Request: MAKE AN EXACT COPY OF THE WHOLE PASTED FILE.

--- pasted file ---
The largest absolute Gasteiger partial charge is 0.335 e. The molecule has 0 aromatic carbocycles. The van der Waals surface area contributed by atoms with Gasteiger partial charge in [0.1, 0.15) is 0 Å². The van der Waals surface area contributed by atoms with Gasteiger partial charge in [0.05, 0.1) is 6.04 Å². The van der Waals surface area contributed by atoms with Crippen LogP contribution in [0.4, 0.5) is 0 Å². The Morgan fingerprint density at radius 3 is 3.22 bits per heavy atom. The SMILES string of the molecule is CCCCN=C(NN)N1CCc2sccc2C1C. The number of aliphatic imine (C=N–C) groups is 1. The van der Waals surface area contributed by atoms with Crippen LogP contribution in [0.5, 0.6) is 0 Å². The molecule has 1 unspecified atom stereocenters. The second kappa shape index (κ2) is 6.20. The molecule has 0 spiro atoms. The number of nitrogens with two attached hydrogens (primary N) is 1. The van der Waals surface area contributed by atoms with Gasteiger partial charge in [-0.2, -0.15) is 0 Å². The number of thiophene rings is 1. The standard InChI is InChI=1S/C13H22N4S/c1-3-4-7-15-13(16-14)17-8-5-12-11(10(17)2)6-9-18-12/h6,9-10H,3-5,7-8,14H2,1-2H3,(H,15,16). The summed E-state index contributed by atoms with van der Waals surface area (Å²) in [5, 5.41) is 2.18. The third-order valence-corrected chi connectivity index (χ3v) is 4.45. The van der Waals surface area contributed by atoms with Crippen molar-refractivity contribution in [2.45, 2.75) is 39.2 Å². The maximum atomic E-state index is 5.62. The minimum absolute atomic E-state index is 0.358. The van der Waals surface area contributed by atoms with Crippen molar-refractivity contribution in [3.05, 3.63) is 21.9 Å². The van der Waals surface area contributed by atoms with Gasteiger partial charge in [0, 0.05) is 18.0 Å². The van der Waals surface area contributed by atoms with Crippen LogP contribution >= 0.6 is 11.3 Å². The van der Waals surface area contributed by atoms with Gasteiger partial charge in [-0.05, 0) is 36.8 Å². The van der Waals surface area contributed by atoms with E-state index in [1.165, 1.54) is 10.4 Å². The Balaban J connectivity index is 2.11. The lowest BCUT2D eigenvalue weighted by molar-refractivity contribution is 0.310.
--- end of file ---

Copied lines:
The largest absolute Gasteiger partial charge is 0.335 e. The molecule has 0 aromatic carbocycles. The van der Waals surface area contributed by atoms with Gasteiger partial charge in [0.1, 0.15) is 0 Å². The van der Waals surface area contributed by atoms with Gasteiger partial charge in [0.05, 0.1) is 6.04 Å². The van der Waals surface area contributed by atoms with Crippen LogP contribution in [0.4, 0.5) is 0 Å². The Morgan fingerprint density at radius 3 is 3.22 bits per heavy atom. The SMILES string of the molecule is CCCCN=C(NN)N1CCc2sccc2C1C. The number of aliphatic imine (C=N–C) groups is 1. The van der Waals surface area contributed by atoms with Crippen LogP contribution in [0.5, 0.6) is 0 Å². The molecule has 1 unspecified atom stereocenters. The second kappa shape index (κ2) is 6.20. The molecule has 0 spiro atoms. The number of nitrogens with two attached hydrogens (primary N) is 1. The van der Waals surface area contributed by atoms with Gasteiger partial charge in [-0.2, -0.15) is 0 Å². The number of thiophene rings is 1. The standard InChI is InChI=1S/C13H22N4S/c1-3-4-7-15-13(16-14)17-8-5-12-11(10(17)2)6-9-18-12/h6,9-10H,3-5,7-8,14H2,1-2H3,(H,15,16). The summed E-state index contributed by atoms with van der Waals surface area (Å²) in [5, 5.41) is 2.18. The third-order valence-corrected chi connectivity index (χ3v) is 4.45. The van der Waals surface area contributed by atoms with Crippen molar-refractivity contribution in [2.45, 2.75) is 39.2 Å². The maximum atomic E-state index is 5.62. The minimum absolute atomic E-state index is 0.358. The van der Waals surface area contributed by atoms with Crippen molar-refractivity contribution in [3.05, 3.63) is 21.9 Å². The van der Waals surface area contributed by atoms with Gasteiger partial charge in [0, 0.05) is 18.0 Å². The van der Waals surface area contributed by atoms with Crippen LogP contribution >= 0.6 is 11.3 Å². The van der Waals surface area contributed by atoms with Gasteiger partial charge in [-0.05, 0) is 36.8 Å². The van der Waals surface area contributed by atoms with E-state index in [1.165, 1.54) is 10.4 Å². The Balaban J connectivity index is 2.11. The lowest BCUT2D eigenvalue weighted by molar-refractivity contribution is 0.310.